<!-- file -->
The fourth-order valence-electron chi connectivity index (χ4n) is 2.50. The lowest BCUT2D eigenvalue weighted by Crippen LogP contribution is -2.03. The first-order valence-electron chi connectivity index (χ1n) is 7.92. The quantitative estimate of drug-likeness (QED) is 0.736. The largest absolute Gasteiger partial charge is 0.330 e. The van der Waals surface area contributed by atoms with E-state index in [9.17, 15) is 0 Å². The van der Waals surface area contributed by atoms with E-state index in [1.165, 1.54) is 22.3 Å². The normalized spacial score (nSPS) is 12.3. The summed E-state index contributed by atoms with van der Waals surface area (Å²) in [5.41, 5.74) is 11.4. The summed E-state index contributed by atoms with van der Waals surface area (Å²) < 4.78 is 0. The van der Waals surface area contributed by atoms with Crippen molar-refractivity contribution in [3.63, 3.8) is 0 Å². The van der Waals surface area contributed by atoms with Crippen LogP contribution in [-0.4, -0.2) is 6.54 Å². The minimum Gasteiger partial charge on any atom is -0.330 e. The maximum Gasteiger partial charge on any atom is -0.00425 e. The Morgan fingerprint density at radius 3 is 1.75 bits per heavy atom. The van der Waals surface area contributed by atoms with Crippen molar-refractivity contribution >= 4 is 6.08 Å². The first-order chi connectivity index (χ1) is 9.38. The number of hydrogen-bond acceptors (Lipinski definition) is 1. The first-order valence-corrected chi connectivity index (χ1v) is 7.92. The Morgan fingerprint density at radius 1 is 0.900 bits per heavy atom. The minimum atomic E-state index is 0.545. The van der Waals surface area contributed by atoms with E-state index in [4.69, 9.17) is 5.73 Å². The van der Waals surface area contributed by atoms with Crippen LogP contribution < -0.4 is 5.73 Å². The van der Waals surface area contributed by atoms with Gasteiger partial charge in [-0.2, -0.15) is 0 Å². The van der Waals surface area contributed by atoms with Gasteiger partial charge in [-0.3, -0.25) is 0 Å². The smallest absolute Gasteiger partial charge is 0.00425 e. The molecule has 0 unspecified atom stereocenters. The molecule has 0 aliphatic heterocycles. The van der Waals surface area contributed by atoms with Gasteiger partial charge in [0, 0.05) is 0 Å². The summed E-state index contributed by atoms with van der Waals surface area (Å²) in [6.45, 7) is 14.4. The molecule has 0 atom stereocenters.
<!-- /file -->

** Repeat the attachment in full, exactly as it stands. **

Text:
The fourth-order valence-electron chi connectivity index (χ4n) is 2.50. The lowest BCUT2D eigenvalue weighted by Crippen LogP contribution is -2.03. The first-order valence-electron chi connectivity index (χ1n) is 7.92. The quantitative estimate of drug-likeness (QED) is 0.736. The largest absolute Gasteiger partial charge is 0.330 e. The van der Waals surface area contributed by atoms with E-state index in [9.17, 15) is 0 Å². The van der Waals surface area contributed by atoms with E-state index in [1.165, 1.54) is 22.3 Å². The normalized spacial score (nSPS) is 12.3. The summed E-state index contributed by atoms with van der Waals surface area (Å²) in [5.41, 5.74) is 11.4. The summed E-state index contributed by atoms with van der Waals surface area (Å²) < 4.78 is 0. The van der Waals surface area contributed by atoms with Crippen molar-refractivity contribution in [3.63, 3.8) is 0 Å². The van der Waals surface area contributed by atoms with Crippen LogP contribution in [-0.4, -0.2) is 6.54 Å². The minimum Gasteiger partial charge on any atom is -0.330 e. The maximum Gasteiger partial charge on any atom is -0.00425 e. The Morgan fingerprint density at radius 3 is 1.75 bits per heavy atom. The van der Waals surface area contributed by atoms with Crippen molar-refractivity contribution >= 4 is 6.08 Å². The first-order chi connectivity index (χ1) is 9.38. The number of hydrogen-bond acceptors (Lipinski definition) is 1. The first-order valence-corrected chi connectivity index (χ1v) is 7.92. The Morgan fingerprint density at radius 1 is 0.900 bits per heavy atom. The minimum atomic E-state index is 0.545. The van der Waals surface area contributed by atoms with E-state index in [4.69, 9.17) is 5.73 Å². The van der Waals surface area contributed by atoms with Crippen LogP contribution < -0.4 is 5.73 Å². The van der Waals surface area contributed by atoms with Gasteiger partial charge in [-0.2, -0.15) is 0 Å². The van der Waals surface area contributed by atoms with Gasteiger partial charge in [-0.3, -0.25) is 0 Å². The smallest absolute Gasteiger partial charge is 0.00425 e. The molecule has 0 unspecified atom stereocenters. The molecule has 0 aliphatic heterocycles. The van der Waals surface area contributed by atoms with Gasteiger partial charge in [0, 0.05) is 0 Å². The summed E-state index contributed by atoms with van der Waals surface area (Å²) in [6.45, 7) is 14.4. The molecule has 0 atom stereocenters.